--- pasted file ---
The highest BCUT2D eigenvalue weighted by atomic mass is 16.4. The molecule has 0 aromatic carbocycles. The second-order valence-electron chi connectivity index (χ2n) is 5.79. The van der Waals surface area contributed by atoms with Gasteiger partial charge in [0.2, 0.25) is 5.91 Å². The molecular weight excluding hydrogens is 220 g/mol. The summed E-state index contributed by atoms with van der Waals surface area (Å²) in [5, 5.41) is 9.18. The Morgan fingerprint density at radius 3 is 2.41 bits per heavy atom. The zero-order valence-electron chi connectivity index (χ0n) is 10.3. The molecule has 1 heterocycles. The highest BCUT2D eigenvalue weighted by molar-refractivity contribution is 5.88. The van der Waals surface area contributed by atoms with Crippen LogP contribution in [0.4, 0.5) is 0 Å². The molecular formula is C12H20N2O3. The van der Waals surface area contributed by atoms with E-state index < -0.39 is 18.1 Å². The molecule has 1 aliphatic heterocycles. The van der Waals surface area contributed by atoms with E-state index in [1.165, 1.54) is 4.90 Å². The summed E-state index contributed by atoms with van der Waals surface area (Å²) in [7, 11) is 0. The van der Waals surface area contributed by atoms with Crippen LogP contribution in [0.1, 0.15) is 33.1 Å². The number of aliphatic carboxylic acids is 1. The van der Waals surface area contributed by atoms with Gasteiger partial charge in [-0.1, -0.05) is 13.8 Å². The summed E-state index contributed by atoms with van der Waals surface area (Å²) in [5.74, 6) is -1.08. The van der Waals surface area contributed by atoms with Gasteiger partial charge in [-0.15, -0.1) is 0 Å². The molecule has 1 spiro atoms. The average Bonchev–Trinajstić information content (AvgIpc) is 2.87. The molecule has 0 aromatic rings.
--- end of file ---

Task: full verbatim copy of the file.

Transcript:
The highest BCUT2D eigenvalue weighted by atomic mass is 16.4. The molecule has 0 aromatic carbocycles. The second-order valence-electron chi connectivity index (χ2n) is 5.79. The van der Waals surface area contributed by atoms with Gasteiger partial charge in [0.2, 0.25) is 5.91 Å². The molecular weight excluding hydrogens is 220 g/mol. The summed E-state index contributed by atoms with van der Waals surface area (Å²) in [5, 5.41) is 9.18. The Morgan fingerprint density at radius 3 is 2.41 bits per heavy atom. The zero-order valence-electron chi connectivity index (χ0n) is 10.3. The molecule has 1 heterocycles. The highest BCUT2D eigenvalue weighted by molar-refractivity contribution is 5.88. The van der Waals surface area contributed by atoms with Crippen LogP contribution in [0.4, 0.5) is 0 Å². The molecular formula is C12H20N2O3. The van der Waals surface area contributed by atoms with E-state index < -0.39 is 18.1 Å². The molecule has 1 aliphatic heterocycles. The van der Waals surface area contributed by atoms with E-state index in [1.165, 1.54) is 4.90 Å². The summed E-state index contributed by atoms with van der Waals surface area (Å²) in [7, 11) is 0. The van der Waals surface area contributed by atoms with Crippen LogP contribution in [0.1, 0.15) is 33.1 Å². The number of aliphatic carboxylic acids is 1. The van der Waals surface area contributed by atoms with Gasteiger partial charge in [-0.1, -0.05) is 13.8 Å². The summed E-state index contributed by atoms with van der Waals surface area (Å²) in [5.74, 6) is -1.08. The van der Waals surface area contributed by atoms with Gasteiger partial charge in [-0.15, -0.1) is 0 Å². The molecule has 1 spiro atoms. The average Bonchev–Trinajstić information content (AvgIpc) is 2.87. The molecule has 0 aromatic rings.